Gas prices soar in Southern California as refinery outages take their toll

Regular gas prices inched closer to the $4-per-gallon mark in Apple Valley and elsewhere in Southern California.
Regular gas prices inched closer to the $4-per-gallon mark in Apple Valley and elsewhere in Southern California.
(James Quigg / Associated Press)

The price of gas in Southern California has climbed rapidly over the last few weeks as oil refineries across the state experience maintenance problems.

The average pump price for regular gas in the Los Angeles-Long Beach area stood at $3.946 on Wednesday, up about 22 cents from a week ago and 70 cents, or 17%, from a month ago, according to the American Automobile Assn.

Prices had been relatively stable the last few months — at $3.25 on Jan. 10 and $3.35 on March 19, said Patrick DeHaan, head of petroleum analysis at GasBuddy, which tracks fuel prices.


“Since then, prices have soared,” DeHaan said.

The six sites undergoing both planned and unplanned maintenance supply the bulk of refined gas for the state, DeHaan said.

Four of the outages — including a fire at one refinery — are in Southern California, which is why the L.A. area is seeing a higher average price than San Francisco, he said.

The average price for regular gas across the state was $3.874 on Wednesday, up about 10% from $3.526 the same time last year, AAA said.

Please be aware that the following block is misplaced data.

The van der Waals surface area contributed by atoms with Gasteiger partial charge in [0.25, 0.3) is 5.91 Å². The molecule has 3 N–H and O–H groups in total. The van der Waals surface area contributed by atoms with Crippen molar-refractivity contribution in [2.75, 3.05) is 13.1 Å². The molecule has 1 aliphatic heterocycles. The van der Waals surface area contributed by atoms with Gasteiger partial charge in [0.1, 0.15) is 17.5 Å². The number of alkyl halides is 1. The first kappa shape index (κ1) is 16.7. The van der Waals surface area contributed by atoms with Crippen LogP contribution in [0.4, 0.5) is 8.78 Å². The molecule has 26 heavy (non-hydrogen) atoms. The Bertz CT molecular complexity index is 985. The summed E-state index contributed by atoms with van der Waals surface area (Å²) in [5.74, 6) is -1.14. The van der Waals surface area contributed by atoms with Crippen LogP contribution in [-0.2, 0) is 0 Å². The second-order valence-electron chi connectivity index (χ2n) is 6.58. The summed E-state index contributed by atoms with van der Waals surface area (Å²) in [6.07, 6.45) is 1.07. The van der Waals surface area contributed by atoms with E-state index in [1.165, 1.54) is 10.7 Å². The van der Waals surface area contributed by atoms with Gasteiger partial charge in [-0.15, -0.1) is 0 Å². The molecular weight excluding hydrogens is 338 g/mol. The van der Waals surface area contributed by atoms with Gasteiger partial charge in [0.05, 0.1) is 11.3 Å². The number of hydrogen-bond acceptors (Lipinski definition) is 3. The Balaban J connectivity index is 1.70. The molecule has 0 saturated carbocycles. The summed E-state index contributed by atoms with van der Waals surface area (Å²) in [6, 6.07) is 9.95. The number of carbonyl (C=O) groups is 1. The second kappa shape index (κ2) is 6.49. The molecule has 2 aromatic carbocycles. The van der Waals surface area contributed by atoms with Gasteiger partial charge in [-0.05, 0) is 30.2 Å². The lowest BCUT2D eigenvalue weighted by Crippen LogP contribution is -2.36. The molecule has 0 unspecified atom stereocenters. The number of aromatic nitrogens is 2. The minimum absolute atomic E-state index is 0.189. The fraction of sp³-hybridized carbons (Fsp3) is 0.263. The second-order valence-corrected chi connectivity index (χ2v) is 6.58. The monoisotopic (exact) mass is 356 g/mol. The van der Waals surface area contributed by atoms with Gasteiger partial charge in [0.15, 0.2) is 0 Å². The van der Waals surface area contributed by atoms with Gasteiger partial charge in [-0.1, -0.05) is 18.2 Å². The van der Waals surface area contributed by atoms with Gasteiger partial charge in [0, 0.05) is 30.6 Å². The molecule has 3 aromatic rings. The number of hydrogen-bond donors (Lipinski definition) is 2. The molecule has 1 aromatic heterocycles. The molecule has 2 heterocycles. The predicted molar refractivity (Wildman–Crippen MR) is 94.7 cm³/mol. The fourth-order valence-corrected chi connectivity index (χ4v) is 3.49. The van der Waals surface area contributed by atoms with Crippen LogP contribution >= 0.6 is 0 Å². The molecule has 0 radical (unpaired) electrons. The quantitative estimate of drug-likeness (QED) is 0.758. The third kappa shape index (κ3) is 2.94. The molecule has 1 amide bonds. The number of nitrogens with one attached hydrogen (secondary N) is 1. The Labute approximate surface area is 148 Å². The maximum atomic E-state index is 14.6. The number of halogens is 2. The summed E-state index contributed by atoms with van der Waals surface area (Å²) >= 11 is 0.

As of last week, operations had not yet recovered from a March 16 fire at a Phillips 66 refinery in Carson, according to AAA. The state’s 10 major refineries produce at least 75,000 barrels of fuel a day on average.

California produces the majority of its own gasoline because it uses special blends to reduce smog that other states don’t use, so when refineries have problems, the state has trouble replacing lost production, said Marie Montgomery, a spokeswoman for the Automobile Club of Southern California.

Usually, fuel shipped from other countries will bridge that gap, but that costs more. “We’re bearing the brunt of this rapid increase in gas prices,” Montgomery said.

Besides significant unplanned refinery maintenance, rising ethanol prices and California’s switch to a more eco-friendly gas blend for the summer months, starting April 1, have contributed to a lower gas supply, DeHaan said.

Gas prices in general tend to climb in the spring until early May — due to both the switch and higher demand for gas in warmer seasons — and then start to taper off, Montgomery said.

Global factors have also driven prices. Crude oil prices are feeling the effect of a coordinated effort by OPEC to reduce supply, as Saudi Arabia presses to cut back output. Political unrest in Libya and turmoil in Venezuela resulting in power blackouts at refineries may also be contributing to a shortfall.

The price of West Texas intermediate, the benchmark for domestically produced oil, has risen dramatically to about $64 a barrel on Wednesday, from $43 in December.

DeHaan predicted that L.A. gas prices will probably rise to $4 sometime this week — the highest average price since 2015, when a key refinery experienced an explosion and went offline. He expects prices will continue to increase for one or two weeks until refineries are functioning normally or new shipments arrive.

“We’ve had several years now of relative stability in gas prices, so this is unusual for people who aren’t remembering to 2015 and before that,” Montgomery said.

Diesel prices have been more stable in the Los Angeles-Long Beach area, rising to $3.994 on Wednesday, from $3.808 a month ago, according to AAA.

U.S. consumer prices rose 0.4% in March, largely because of climbing prices for gasoline, electricity and shelter.

The Associated Press and Bloomberg were used in compiling this report.